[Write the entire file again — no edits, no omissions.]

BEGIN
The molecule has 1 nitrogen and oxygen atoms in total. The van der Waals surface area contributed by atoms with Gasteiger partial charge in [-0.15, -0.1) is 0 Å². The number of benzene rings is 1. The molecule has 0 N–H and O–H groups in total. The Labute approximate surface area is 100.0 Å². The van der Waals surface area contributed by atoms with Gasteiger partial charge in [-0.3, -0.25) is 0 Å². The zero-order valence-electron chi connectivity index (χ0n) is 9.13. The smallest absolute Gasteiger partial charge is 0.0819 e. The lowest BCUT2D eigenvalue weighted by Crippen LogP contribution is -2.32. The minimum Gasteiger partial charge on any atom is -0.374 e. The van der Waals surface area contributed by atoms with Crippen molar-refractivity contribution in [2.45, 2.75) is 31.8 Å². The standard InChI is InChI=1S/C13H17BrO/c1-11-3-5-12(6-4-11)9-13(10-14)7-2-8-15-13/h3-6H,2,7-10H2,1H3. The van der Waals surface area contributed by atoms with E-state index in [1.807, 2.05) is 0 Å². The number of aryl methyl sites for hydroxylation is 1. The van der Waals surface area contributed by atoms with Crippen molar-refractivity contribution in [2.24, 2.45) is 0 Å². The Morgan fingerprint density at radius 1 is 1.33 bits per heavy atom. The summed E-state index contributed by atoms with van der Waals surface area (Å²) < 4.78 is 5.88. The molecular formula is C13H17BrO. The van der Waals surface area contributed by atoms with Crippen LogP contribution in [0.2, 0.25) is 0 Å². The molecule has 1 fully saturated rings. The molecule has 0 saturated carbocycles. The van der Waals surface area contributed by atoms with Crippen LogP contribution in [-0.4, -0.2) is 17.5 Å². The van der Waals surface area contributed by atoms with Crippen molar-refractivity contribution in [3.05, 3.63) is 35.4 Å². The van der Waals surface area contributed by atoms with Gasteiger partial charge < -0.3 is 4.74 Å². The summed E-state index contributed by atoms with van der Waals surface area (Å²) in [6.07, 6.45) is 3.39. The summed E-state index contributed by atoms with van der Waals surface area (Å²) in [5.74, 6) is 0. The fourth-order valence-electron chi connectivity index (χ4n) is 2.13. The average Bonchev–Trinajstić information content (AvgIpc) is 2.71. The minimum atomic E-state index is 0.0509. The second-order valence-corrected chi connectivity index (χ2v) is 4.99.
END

The molecule has 1 nitrogen and oxygen atoms in total. The van der Waals surface area contributed by atoms with Gasteiger partial charge in [-0.15, -0.1) is 0 Å². The number of benzene rings is 1. The molecule has 0 N–H and O–H groups in total. The Labute approximate surface area is 100.0 Å². The van der Waals surface area contributed by atoms with Gasteiger partial charge in [-0.3, -0.25) is 0 Å². The zero-order valence-electron chi connectivity index (χ0n) is 9.13. The smallest absolute Gasteiger partial charge is 0.0819 e. The lowest BCUT2D eigenvalue weighted by Crippen LogP contribution is -2.32. The minimum Gasteiger partial charge on any atom is -0.374 e. The van der Waals surface area contributed by atoms with Crippen molar-refractivity contribution in [2.45, 2.75) is 31.8 Å². The standard InChI is InChI=1S/C13H17BrO/c1-11-3-5-12(6-4-11)9-13(10-14)7-2-8-15-13/h3-6H,2,7-10H2,1H3. The van der Waals surface area contributed by atoms with E-state index in [1.807, 2.05) is 0 Å². The number of aryl methyl sites for hydroxylation is 1. The van der Waals surface area contributed by atoms with Crippen molar-refractivity contribution in [2.24, 2.45) is 0 Å². The Morgan fingerprint density at radius 1 is 1.33 bits per heavy atom. The summed E-state index contributed by atoms with van der Waals surface area (Å²) < 4.78 is 5.88. The molecular formula is C13H17BrO. The van der Waals surface area contributed by atoms with Crippen LogP contribution in [0.2, 0.25) is 0 Å². The molecule has 1 fully saturated rings. The molecule has 0 saturated carbocycles. The van der Waals surface area contributed by atoms with Crippen LogP contribution in [-0.4, -0.2) is 17.5 Å². The van der Waals surface area contributed by atoms with Crippen molar-refractivity contribution in [3.05, 3.63) is 35.4 Å². The van der Waals surface area contributed by atoms with Gasteiger partial charge < -0.3 is 4.74 Å². The summed E-state index contributed by atoms with van der Waals surface area (Å²) in [6.07, 6.45) is 3.39. The summed E-state index contributed by atoms with van der Waals surface area (Å²) in [5.74, 6) is 0. The fourth-order valence-electron chi connectivity index (χ4n) is 2.13. The average Bonchev–Trinajstić information content (AvgIpc) is 2.71. The minimum atomic E-state index is 0.0509. The second-order valence-corrected chi connectivity index (χ2v) is 4.99.